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View Full Version : Children massacred in Iraq bombs


Helas
Sep 30th, 2004, 05:47 PM
http://news.bbc.co.uk/1/hi/world/middle_east/3702710.stm

http://newsimg.bbc.co.uk/media/images/40128000/jpg/_40128768_hospital_afp203b.jpg Crowds had gathered for a ceremonial ribbon-cutting

Dozens of children have been killed in a sequence of bomb blasts in Baghdad.


Officials said at least 34 children were among 41 or more people killed when bombs were detonated near a water treatment plant as US troops passed by.

At least 130 others were injured, many among crowds gathered for the opening ceremony at the plant who had gone up to collect sweets from the soldiers.

Two more blasts hit as people rushed to help those hurt by the first car bomb. Elsewhere, there was also bloodshed.

The casualties include:


Two Iraqi policemen and a US soldier killed in the Abu Ghraib district of Baghdad by a car bomb that also left dozens injured
A US soldier killed by a rocket fired at a US base near Baghdad
A senior policeman shot dead in the northern city of Mosul
Also in the north, the Kirkuk mayor's chief bodyguard shot dead
Four people killed in a car bombing in Talafar that also injured about 16 others
At least four children among six or seven people killed in Falluja after US forces allegedly fired on their car
At least three civilians killed in a US air strike on Falluja overnight.


'Evil attack'

Reports from Baghdad said hospitals struggled to cope with the mass influx of casualties from the apparently co-ordinated bombings in the poor south-west al-Ummal district.

http://newsimg.bbc.co.uk/media/images/40129000/jpg/_40129668_203b_stop_ap.jpg Many victims were caught trying to help those hit in the first blast

Many of the injured - who included 10 US soldiers - suffered shrapnel wounds in the blasts which began at about 1300 (0900 GMT), correspondents said.

Pools of blood formed on the hospital floors, while at the scene of the blasts, people picked through blood-stained wreckage to recover body parts, news agencies said.

Children who survived the attack described how they had been rushing towards the US convoy to collect sweets from the troops.

"The Americans called us, they told us come here, come here, asking us if we wanted sweets," 12-year-old Abdel Rahman Dawoud told the Associated Press news agency from his hospital bed where he lay naked, with shrapnel embedded all over his body.

"We went beside them, then a car exploded."

Officials say the first blast was soon followed by another car bomb and then the explosion of a device on the road. It remains unclear whether the convoy or the crowds were the prime target.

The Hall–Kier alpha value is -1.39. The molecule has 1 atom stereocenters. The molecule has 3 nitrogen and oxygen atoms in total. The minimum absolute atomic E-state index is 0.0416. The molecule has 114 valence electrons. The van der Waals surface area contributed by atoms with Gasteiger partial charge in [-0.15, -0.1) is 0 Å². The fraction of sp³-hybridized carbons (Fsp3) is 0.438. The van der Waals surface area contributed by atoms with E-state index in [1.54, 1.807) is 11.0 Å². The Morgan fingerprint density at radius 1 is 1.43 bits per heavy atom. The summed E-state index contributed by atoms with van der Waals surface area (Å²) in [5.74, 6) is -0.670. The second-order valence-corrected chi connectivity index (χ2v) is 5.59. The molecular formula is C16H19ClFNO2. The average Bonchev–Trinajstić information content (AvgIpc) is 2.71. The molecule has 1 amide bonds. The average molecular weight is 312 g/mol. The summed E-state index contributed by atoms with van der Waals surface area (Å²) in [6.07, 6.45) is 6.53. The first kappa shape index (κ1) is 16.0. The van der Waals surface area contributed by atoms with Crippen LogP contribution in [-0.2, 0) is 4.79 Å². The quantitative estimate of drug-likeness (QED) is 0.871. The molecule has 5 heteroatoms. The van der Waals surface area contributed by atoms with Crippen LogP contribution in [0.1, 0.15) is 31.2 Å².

"This attack was carried out by evil people who do not want the Iraqis to celebrate and don't want [construction] projects in Iraq," National Guard Lieutenant Ahmad Saad told the Associated Press news agency at the scene.

The BBC's Caroline Hawley in Baghdad says the sequence of explosions was a highly co-ordinated attack to prevent the reconstruction of Iraq, as well as spreading fear.

'Arms store'

Violence continued in the restive city of Falluja, where doctors said a woman and a child were among at least three people killed when US forces launched air strikes on a house.

The military said it targeted supporters of the Islamic militant, Abu Musab al-Zarqawi, who is blamed for a string of kidnappings and suicide bombings.

http://newsimg.bbc.co.uk/media/images/40127000/jpg/_40127652_falluja-ap203.jpg Falluja has come under repeated US attack



"Several intelligence sources reported that Zarqawi terrorists were using the safe house at the time of the strike to plan attacks against Iraqi citizens and multinational forces."

It said "significant secondary explosions during the impact" suggested arms had been stored in the house.

Iraq's interim Deputy Prime Minister Barham Saleh said the government was determined to retake rebel cities like Falluja within weeks and to hold elections as planned early next year.

"We aim to regain control of these areas before the month of November," he told reporters, expanding on earlier remarks by interim Prime Minister Iyad Allawi that "decisive action" was being planned for Falluja. "The government is determined to go ahead with elections... the elections will be held as scheduled," Mr Saleh insisted.